To us, this desperation seems frustratingly misplaced, misconstrued, and misaligned with our sense of the school’s integrity as an institution of art, culture, and learning. The collective fortunes of the board’s members could easily make the school whole. While no sustainable model for a school entails a board bankrolling its operations, SFAI finds itself in this predicament directly because of its board members’ failures and negligence. Rather than assume fiscal responsibility for these failures, the board attempts to conceal them from the public by translating the school’s most important cultural artifact into a monetary instrument. In reducing the value of such an artwork to pure commodity, the board undermines its school’s own pedagogy and the value that art’s worth is not limited to its market price. Further, we have a predominately white and extremely affluent board that is seeking to protect its own wealth by selling the work of an artist of color to another white and incredibly powerful buyer. This board refuses even to hear concerns or guidance from its stakeholders and crucially by people of color within SFAI. Both the faculty senate and the Reimagine Committee submitted letters to the board during the 12/17 board meeting demanding that the mural should not be removed, and asked that the letters be heard aloud during the Board Meeting in which the mural sale was the focus. Board President Pam Rorke Levy refused this request, and threatened layoffs if they didn’t immediately sell the mural to the buyer they had lined up who needed it for “his museum” in LA.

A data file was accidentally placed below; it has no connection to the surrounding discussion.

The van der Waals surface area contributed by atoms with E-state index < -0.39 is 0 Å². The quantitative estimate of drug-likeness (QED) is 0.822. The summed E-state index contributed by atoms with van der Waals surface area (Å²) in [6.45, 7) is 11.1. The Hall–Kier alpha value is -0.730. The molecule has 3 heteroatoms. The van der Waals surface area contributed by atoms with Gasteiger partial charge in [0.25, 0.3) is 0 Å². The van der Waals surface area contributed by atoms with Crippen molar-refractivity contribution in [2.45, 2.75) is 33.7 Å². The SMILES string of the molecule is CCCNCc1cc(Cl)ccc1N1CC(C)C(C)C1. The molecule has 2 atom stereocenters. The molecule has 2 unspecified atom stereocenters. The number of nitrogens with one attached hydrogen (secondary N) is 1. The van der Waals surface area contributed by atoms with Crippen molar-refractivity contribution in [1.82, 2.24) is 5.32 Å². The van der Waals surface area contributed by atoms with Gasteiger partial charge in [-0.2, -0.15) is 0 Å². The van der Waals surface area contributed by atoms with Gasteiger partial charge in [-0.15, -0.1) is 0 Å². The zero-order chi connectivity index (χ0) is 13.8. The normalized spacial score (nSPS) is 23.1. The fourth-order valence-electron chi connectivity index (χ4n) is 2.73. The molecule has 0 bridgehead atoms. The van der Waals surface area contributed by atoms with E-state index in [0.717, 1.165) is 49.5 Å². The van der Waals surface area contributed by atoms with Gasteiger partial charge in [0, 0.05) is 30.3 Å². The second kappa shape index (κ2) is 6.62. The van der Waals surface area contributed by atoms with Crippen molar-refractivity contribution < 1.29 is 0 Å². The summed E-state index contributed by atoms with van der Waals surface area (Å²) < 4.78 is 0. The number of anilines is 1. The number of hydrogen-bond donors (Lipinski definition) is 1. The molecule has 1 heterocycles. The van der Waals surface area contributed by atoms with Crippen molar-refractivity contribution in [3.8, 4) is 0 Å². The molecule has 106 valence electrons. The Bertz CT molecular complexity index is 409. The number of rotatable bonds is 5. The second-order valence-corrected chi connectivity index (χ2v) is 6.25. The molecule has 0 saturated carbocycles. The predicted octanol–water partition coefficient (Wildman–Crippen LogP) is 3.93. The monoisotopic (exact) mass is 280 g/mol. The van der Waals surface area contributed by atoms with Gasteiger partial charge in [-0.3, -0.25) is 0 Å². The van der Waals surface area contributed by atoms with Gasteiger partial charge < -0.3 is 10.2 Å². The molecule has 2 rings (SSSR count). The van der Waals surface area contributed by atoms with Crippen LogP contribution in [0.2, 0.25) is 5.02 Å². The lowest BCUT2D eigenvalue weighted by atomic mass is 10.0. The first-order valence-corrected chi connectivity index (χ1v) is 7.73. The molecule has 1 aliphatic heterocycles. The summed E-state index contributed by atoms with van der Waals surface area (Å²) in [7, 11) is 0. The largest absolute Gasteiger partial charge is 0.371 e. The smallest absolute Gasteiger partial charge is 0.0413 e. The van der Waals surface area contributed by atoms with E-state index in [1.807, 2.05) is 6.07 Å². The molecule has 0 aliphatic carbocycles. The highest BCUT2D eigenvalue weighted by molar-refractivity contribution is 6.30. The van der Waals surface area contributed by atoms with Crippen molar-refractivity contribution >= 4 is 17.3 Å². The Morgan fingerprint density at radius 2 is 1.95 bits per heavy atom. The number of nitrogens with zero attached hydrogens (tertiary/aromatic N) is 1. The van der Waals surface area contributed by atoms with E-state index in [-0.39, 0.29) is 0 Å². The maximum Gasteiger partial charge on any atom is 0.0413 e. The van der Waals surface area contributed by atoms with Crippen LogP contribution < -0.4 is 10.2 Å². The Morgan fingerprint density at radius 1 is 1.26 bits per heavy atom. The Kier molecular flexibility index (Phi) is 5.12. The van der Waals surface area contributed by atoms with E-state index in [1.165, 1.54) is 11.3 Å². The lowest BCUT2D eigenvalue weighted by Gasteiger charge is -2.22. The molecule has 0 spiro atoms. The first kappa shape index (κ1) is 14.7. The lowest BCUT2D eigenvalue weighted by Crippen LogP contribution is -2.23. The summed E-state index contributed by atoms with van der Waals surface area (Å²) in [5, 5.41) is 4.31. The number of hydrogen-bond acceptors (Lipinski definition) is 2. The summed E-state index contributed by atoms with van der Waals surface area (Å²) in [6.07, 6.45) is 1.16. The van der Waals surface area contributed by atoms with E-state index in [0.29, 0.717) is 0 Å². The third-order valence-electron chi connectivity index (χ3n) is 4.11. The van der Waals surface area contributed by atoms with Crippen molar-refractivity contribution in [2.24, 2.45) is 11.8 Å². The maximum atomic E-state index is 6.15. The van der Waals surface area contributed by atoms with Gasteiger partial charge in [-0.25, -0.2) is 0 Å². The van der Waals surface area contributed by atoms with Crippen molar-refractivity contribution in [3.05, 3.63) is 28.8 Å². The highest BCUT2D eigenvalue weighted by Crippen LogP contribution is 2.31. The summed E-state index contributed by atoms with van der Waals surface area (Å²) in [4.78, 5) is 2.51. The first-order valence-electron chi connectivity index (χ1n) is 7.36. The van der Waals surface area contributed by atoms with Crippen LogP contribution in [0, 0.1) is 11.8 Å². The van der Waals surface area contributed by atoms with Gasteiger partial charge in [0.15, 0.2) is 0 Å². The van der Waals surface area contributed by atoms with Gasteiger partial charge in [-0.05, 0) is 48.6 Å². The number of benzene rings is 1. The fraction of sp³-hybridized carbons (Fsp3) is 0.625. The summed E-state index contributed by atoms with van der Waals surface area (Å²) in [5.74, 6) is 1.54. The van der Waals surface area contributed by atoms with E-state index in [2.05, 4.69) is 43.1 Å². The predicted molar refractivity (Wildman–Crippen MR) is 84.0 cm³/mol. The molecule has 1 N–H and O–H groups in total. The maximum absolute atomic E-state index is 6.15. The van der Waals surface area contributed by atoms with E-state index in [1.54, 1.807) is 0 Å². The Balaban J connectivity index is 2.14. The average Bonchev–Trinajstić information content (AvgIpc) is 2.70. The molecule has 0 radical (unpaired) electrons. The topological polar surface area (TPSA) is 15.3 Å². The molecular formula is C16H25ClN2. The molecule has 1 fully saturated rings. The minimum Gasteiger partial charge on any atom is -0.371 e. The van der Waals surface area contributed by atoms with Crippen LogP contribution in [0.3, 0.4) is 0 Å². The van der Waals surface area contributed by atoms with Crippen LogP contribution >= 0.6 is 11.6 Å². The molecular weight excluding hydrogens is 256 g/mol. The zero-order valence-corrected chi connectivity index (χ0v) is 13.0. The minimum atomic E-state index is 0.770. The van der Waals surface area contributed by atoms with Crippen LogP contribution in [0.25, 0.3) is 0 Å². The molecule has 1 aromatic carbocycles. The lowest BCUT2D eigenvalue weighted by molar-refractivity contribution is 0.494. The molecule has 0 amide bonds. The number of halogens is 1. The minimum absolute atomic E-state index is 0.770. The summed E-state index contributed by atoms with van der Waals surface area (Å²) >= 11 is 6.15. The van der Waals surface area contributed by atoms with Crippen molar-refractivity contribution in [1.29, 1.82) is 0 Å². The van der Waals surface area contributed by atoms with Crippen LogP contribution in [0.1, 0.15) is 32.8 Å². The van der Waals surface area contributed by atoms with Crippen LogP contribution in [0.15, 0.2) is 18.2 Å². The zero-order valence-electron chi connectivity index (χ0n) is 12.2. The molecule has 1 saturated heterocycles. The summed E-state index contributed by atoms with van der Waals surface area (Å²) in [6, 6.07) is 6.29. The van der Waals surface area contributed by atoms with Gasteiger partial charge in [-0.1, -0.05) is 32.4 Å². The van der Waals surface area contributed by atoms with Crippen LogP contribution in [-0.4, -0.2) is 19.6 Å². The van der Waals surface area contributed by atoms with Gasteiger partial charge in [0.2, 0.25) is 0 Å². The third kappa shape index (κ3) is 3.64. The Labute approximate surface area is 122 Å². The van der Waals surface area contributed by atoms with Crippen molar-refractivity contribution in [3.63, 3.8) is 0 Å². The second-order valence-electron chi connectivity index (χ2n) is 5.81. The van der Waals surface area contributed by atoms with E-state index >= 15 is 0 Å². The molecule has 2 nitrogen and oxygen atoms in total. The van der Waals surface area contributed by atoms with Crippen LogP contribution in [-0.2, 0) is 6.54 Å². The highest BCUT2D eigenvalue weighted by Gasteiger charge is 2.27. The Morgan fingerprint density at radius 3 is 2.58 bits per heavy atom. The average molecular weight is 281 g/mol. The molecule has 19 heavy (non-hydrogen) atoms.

The Diego Rivera mural is not a commodity whose identity and worth resides exclusively in its market valuation. Rather, it is an artwork, given by a Mexican artist to a predominately white-serving school, that serves among many things as a focal point for complex and ongoing negotiations between artists and art institutions around issues of race, class, access, and labor. While many institutions around the country are actively addressing structural racism and hostility toward people of color within higher education, our school’s leadership subordinates the cultural value of the mural to its $50 million dollar sales price. It doesn’t ask questions about what that cultural value might be, not even when prompted by its own community members. We strongly oppose SFAI’s pursuit of the sale of the Diego to its current prospective buyer, and to any decision about the Diego that disregards the input of other stakeholders. This is not because we don’t want to see SFAI survive, but because we have no confidence in the integrity of the current leadership to steward either the mural or the school. 

Please join us for an open meeting on January 12 at 7pm via Zoom. We also welcome your thoughts and recommendations in advance by email to

Sincerely, The SFAI Adjunct Union Leadership 
Zoom info for January 12, 7pm:
Meeting ID: 835 9414 4256
Passcode: 935950